- When walking, each time your heel lifts off the ground it forces the toes to carry one half of your body weight.
- A human foot & ankle is a strong, mechanical structure that contain 26 bones, 33 joints, and more than 100 muscles, tendons & ligaments.
- The average person will walk around 115,000 miles in a life time, that’s more than four times around the earth! The average person takes 8,000 to 10,000 steps a day.
- 1/4 of all the bones in the human body are down in your feet. When these bones are out of alignment, so is the rest of the body.
- 75% of Americans will experience foot problems at one time or another in their lives.
Plantar Fasciitis, what is it?
Plantar Fasciitis (PF) is a common foot problem that can cause pain in the arch or heel of the foot. The pain is from inflammation of a band of tissue that runs along the bottom of the foot from the heel to the toes. When the tissue becomes too tight, micro tears may happen, which cause inflammation. It is usually caused by overuse and can happen to anyone that does a lot of standing, walking, running, or by not wearing correct and supportive footwear. People with very tight calves, high arches or flat feet are also prone to getting this condition. The pain can range from a dull ache to a sharp pain with certain movements and it usually worse upon moving after a period of inactivity; such as the first steps in the morning or after sitting for a while.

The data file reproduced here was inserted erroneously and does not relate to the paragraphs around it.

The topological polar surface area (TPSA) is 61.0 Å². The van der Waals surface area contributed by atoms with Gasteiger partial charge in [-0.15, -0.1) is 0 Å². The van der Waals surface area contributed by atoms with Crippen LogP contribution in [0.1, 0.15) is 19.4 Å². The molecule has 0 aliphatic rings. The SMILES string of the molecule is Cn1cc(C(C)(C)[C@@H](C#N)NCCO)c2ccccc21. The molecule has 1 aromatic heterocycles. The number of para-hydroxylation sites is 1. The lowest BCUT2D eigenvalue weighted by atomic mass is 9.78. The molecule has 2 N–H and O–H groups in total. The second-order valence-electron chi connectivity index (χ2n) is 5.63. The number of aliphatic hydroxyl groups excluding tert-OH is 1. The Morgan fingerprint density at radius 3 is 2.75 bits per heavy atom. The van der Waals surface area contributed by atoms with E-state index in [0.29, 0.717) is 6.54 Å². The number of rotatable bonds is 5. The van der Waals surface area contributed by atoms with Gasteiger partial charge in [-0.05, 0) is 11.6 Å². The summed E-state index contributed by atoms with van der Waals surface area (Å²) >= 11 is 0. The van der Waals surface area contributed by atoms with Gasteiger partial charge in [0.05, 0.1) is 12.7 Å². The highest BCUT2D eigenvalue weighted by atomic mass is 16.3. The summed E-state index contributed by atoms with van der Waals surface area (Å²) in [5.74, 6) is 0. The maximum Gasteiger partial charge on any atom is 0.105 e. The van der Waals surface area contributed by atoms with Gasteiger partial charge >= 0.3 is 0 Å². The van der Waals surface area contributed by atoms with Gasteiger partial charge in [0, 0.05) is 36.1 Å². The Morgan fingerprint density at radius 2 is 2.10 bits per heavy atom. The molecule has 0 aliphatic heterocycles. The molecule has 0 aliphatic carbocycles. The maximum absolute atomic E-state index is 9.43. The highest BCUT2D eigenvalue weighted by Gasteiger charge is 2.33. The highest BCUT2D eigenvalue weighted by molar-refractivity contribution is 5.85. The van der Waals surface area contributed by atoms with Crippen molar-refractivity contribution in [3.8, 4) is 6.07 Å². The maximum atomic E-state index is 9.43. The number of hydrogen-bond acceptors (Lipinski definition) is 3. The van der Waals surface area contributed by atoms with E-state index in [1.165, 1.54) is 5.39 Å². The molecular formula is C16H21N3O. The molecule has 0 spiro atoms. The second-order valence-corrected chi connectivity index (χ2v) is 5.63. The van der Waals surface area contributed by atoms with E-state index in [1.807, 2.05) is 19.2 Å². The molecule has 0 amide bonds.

What to do about it?
If left untreated, PF can become chronic and a lingering and persistent problem. But there are things you can do to help your foot heal.
- Limit the amount of time on your affected foot.
- Ice the bottom of your foot for up to 20 min at a time. You can freeze a disposable water bottle and roll your foot back and forth on it.
- Use a tennis, lacrosse or baseball to roll your foot out on.
- Self massage to the bottom of the foot.
- Shoe orthotics with arch support.
- Kinesiotape on the foot.
- Night splint that stretches the calf and arch of the foot while sleeping.
- Anti-inflammatories such as Advil.
- Massage therapy and Physical therapy
Once the initial inflammation has subsided, stretching the foot, calf muscles and Achilles can be helpful. See stretches below:
If these conservative methods don’t help or the symptoms return, a doctor may recommend other options.
This article/video is for educational purposes only; do not attempt without your physician’s clearance. If you are in pain or injured, see your physician.